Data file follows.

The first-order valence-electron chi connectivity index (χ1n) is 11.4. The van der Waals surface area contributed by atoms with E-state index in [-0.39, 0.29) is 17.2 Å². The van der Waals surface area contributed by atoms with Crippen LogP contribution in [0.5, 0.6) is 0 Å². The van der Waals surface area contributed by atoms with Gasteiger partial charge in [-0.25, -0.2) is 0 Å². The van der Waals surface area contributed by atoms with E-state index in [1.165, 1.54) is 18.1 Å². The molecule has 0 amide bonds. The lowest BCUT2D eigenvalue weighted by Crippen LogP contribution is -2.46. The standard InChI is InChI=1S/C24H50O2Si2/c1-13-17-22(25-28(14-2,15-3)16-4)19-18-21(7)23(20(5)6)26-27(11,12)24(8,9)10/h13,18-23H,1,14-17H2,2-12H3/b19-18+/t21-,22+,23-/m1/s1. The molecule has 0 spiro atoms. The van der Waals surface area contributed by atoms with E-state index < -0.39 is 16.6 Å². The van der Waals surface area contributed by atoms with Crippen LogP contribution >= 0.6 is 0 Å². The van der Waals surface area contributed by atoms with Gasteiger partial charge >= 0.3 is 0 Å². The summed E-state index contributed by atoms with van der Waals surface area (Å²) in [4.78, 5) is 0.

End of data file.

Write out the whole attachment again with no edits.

The first-order valence-electron chi connectivity index (χ1n) is 11.4. The van der Waals surface area contributed by atoms with E-state index in [-0.39, 0.29) is 17.2 Å². The van der Waals surface area contributed by atoms with Crippen LogP contribution in [0.5, 0.6) is 0 Å². The van der Waals surface area contributed by atoms with Gasteiger partial charge in [-0.25, -0.2) is 0 Å². The van der Waals surface area contributed by atoms with E-state index in [1.165, 1.54) is 18.1 Å². The molecule has 0 amide bonds. The lowest BCUT2D eigenvalue weighted by Crippen LogP contribution is -2.46. The standard InChI is InChI=1S/C24H50O2Si2/c1-13-17-22(25-28(14-2,15-3)16-4)19-18-21(7)23(20(5)6)26-27(11,12)24(8,9)10/h13,18-23H,1,14-17H2,2-12H3/b19-18+/t21-,22+,23-/m1/s1. The molecule has 0 spiro atoms. The van der Waals surface area contributed by atoms with E-state index < -0.39 is 16.6 Å². The van der Waals surface area contributed by atoms with Crippen LogP contribution >= 0.6 is 0 Å². The van der Waals surface area contributed by atoms with Gasteiger partial charge >= 0.3 is 0 Å². The summed E-state index contributed by atoms with van der Waals surface area (Å²) in [4.78, 5) is 0.